Napoli. Riho Sakamoto in the pas de six from Napoli Photo Michel Schnater

Napoli. Riho Sakamoto in the pas de six from Napoli
Photo Michel Schnater

Dutch National Ballet Junior Company: Ballet Classics and Modern Masters
Linbury Studio Theatre, London
June 6, 2015

Maggie Foyer

This week saw a display of burgeoning dance talent at the Linbury. Graduating students from three major British schools presented programmes and the week culminated in two performances from the Junior Company of the Dutch National Ballet based in Amsterdam.

It was a lively programme on all counts, a group of highly talented dancers performing with confidence a range of interesting choreography. Ernst Meisner, the artistic co-ordinator, has a company to be proud of. Meisner spent most of his dance career at the Royal Ballet so this is something of a homecoming for him. His Opera House contacts have been valuable in this exchange which continues for another week as the young dancers stay in London to work with fledgling English choreographers.

The versatility of the twelve dancers was impressive as they tackled works from Bournonville to Binet, spanning centuries of dance styles. In the pas de six from Napoli, the batterie, neat footwork and ballon was well up to standard with Martin ten Kortenaar and Riho Sakamoto, delivering with particular grace and charm. The White Swan pas de deux from Swan Lake is a benchmark for any aspiring ballerina and Yuanyuan Zhang gave a highly charged performance, every gesture tingling with emotion. She is a dancer, whose every pose and move finds the right aesthetic shape on the right note and all with apparent ease. She had a secure partner in Van Kortenaar apart from one unsteady lift and stumble which in true professional fashion was sorted out and forgotten in a moment.

Four new works made the evening something of a platform for new choreography. Milena Sidorova’s Full Moon operates in that liminal space between waking and dreaming when, on a rough night, a pillow can become a combatant. Bart Engelen was just the man to punch it into submission which he did with agility and humour giving Prokofiev’s ‘Dance of the Knights’ a whole new intention.

Blink. Martin ten Kortenaar and Veronika Verterich in Blink Photo Michel Schnater

Martin ten Kortenaar and Veronika Verterich in Blink
Photo Michel Schnater

Meisner contributed a short but most impressive duet Embers, performed with great style by Nancy Burer and Thomas van Damme. Meisner proved his Dutch artistic heritage in an original work of clean lines and beautiful shapes. It was intimate in a rather modern way ending as the pair exited on separate sides of the stage. Like the rest of the programme, the designs were quietly effective, ticking all the right boxes in shape and colour.

Canadian, Robert Binet, at only twenty-three is a remarkably prolific choreographer, producing work that is always engagingly. Likewise, Surfacing, set to an enigmatic score from Somei Satoh, is never predictable as a classical sequence morphs imperceptibly into something quite contemporary and new. The partnering is ballet-based but highly innovative as the women, working on pointe, weave shapes in a free and fluid manner. While the mood is restrained it has provocative undercurrents and was performed with intense focus by the four dancers.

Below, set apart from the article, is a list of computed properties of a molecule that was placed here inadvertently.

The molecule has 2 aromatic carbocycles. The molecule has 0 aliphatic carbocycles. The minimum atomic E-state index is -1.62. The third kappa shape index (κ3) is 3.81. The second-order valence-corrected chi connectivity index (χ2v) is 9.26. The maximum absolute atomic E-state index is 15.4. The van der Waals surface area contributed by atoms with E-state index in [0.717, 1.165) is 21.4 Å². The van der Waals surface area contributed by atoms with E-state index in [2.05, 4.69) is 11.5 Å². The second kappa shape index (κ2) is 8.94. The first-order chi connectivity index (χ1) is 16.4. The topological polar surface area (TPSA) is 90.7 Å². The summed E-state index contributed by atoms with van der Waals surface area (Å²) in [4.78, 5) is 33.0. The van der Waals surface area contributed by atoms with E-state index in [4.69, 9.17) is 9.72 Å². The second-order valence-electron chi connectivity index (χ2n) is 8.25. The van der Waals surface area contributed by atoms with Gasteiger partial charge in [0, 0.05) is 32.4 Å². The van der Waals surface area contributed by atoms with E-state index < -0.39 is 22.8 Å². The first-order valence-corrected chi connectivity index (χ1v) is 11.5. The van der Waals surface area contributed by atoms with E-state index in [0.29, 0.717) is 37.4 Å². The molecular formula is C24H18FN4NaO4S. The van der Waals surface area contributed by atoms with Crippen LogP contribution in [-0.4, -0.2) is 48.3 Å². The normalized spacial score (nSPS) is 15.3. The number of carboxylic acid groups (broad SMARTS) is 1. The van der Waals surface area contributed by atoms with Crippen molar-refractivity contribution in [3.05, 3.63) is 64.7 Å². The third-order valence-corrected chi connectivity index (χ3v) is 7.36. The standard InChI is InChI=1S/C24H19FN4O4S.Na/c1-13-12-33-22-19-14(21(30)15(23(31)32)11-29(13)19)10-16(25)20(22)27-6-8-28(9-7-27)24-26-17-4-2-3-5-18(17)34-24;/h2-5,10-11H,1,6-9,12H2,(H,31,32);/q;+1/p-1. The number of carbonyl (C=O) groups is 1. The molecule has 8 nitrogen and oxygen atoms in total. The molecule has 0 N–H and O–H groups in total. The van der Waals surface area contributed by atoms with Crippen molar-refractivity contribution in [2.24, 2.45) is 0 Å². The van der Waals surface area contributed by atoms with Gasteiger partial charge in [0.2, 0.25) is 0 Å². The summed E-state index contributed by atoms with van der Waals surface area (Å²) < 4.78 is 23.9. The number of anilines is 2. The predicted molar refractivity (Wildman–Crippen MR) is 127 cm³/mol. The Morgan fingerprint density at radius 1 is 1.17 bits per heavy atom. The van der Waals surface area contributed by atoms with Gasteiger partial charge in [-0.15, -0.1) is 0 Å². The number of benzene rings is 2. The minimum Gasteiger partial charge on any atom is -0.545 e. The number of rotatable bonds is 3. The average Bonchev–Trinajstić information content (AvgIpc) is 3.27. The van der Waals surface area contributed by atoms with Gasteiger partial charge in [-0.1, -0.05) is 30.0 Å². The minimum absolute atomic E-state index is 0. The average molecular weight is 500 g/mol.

Juanjo Arques’s Blink, was altogether lighter. Set to Max Richter’s ‘Spring’ section from Vivaldi Recomposed it was ideally suited to the bubbly energy in the company and showed their competence in Arques’ distinctive neo-classical style. Set in a sporting environment and sectioned by short bouts of speed walking, it’s about playing the field in love and physical competence, viewed with a youthful eye and plenty of humour.

The video clips, filmed by Mattieu Gremillet, a former principal with Dutch National Ballet, introduced each item and gave an appealing insight into the dancers’ and choreographers’ rehearsal process. It was wonderful to watch Hans van Manen, a youthful, 82 years-old, rehearsing the young dancers in his Visions Fugitives written for NDT in 1990.

Visions Fugitives. Nancy Burer and Ryosuke Morimoto in Visions Fugitives Photo Michel Schnater

Nancy Burer and Ryosuke Morimoto in Visions Fugitives
Photo Michel Schnater

Van Manen is a true raconteur of dance, his choreography tells the story of life: always with a droll eye on human interaction and always with something interesting to say. The three couples, Burer and Ryosuke Morimoto, Lisanne Kottenhagen and Van Damme, Zhang and Ten Kortenaar worked with a sophistication and maturity beyond their year: nothing in excess and each look and gesture concise and succinct. It was so good. Working with Van Manen and also with Mea Venema, one of the great interpreters and now producers of his works, paid dividends with a new generation of dancers looking absolutely right in his laconic style.

The dancers of the Junior Company have had an amazing boost to their professional careers as most will progress to the main company. The amount of impressive young talent all over the world is overwhelming and sadly at a time when there is precious little money for new contracts and with many companies facing cutbacks. Future dancers will have to fight hard to maintain companies and keep the level of jobs but thankfully there seems to be the talent and the energy to succeed.